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Ruin Lust Exhibition - Tate Britain

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by Bastion Harrison (subscribe)
Freelance writer and poet from London; if you would like to read my poetry, please check out my book, 'Poems on the Page', available from
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A Love of all Things Lost
paul nash, pillar and moon, tate britain, ruin lust
Paul Nash, 'Pillar and Moon', 1932-42

Why do we travel miles to other countries to see piles of rubble? Why are we fascinated by a weathered rock behind the glass of a museum display case? We seem to have an insatiable lust for things that have been left in ruins. Perhaps it is because it is a connection to our past, or maybe because it fires our imagination about what the original structure may have looked at. Either way, ruins have inspired generations of archeologists, historians, artists, and the average joe like you and me.

In an exhibition at Tate Britain, the gallery explores our Ruin Lust through centuries of paintings, starting from the 1700s up to present day.

Tickets are 11 for adults, 9.50 concessions, and you can visit until the 18th May.There will be over a hundred works by artists such as J.M.W. Turner, John Constable, John Martin, Eduardo Paolozzi, Rachel Whiteread, and Tacita Dean.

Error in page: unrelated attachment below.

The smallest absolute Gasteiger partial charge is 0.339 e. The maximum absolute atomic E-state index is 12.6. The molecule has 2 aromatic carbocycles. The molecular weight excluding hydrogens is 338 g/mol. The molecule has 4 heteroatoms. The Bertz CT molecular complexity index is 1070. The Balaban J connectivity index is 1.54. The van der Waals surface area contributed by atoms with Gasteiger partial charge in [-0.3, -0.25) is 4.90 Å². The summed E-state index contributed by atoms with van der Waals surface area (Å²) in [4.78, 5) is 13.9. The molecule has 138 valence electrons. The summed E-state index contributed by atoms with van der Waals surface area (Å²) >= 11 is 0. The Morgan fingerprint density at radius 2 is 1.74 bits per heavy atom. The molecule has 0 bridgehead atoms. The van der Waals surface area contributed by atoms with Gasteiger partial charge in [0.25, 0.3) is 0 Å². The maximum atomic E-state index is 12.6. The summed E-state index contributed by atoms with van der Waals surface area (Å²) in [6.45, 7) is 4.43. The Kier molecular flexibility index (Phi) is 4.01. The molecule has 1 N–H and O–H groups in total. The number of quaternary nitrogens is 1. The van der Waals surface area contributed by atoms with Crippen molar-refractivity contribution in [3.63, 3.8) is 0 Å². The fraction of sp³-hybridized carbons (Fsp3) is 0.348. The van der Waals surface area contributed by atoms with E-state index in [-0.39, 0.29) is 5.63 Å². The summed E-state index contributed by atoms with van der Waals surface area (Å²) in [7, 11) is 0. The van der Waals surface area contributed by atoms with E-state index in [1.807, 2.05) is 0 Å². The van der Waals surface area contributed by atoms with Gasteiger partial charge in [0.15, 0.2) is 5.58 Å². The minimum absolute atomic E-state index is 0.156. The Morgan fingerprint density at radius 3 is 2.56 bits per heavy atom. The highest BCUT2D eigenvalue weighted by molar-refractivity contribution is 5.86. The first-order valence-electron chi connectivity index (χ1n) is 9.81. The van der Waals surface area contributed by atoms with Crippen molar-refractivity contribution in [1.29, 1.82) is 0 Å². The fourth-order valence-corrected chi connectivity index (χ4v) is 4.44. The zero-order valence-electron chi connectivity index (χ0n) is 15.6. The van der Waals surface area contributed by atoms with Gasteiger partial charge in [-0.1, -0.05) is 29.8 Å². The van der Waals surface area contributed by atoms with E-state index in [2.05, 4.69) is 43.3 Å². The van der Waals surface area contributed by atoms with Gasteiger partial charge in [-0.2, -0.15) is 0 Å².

For example, John Constable's Sketch for 'Hadleigh Castle' is a six-foot oil painting on canvas, from circa 1928-9. When making his preliminary sketches in Essex, Constable said, 'At Hadleigh there is a ruin of a castle which from its situation is a really fine place - it commands a view of the Kent hills, the Nore and North Foreland & looking many miles to sea.'

Modern takes on ruins have taken a less Romantic approach, and moved to mockery, as can be seen from Keith Arnatt's photography series from 1982-4. Areas of Outstanding Natural Beauty juxtaposes modern structures up against historic ruins, as a way of joking at those who say the rubble is more picturesque.

Ruins include structures that have decayed over time, but also places that have faced apocalyptic destruction, such as Jon Martin's The Destruction of Pompeii.

As well as paintings, there will be film installations by Tacita Dean and Gerard Byrne, who look at themes of obsolescence and alternative futures.

There will be accompanying events such as a curator's tour on the 28th March and an artist's talk on the 29th April.
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Why? Fun for art lovers
When: Until 18th May
Phone: 44 (0)20 7887 8888
Where: Tate Britain
Cost: 11 adult, 9.50 concessions
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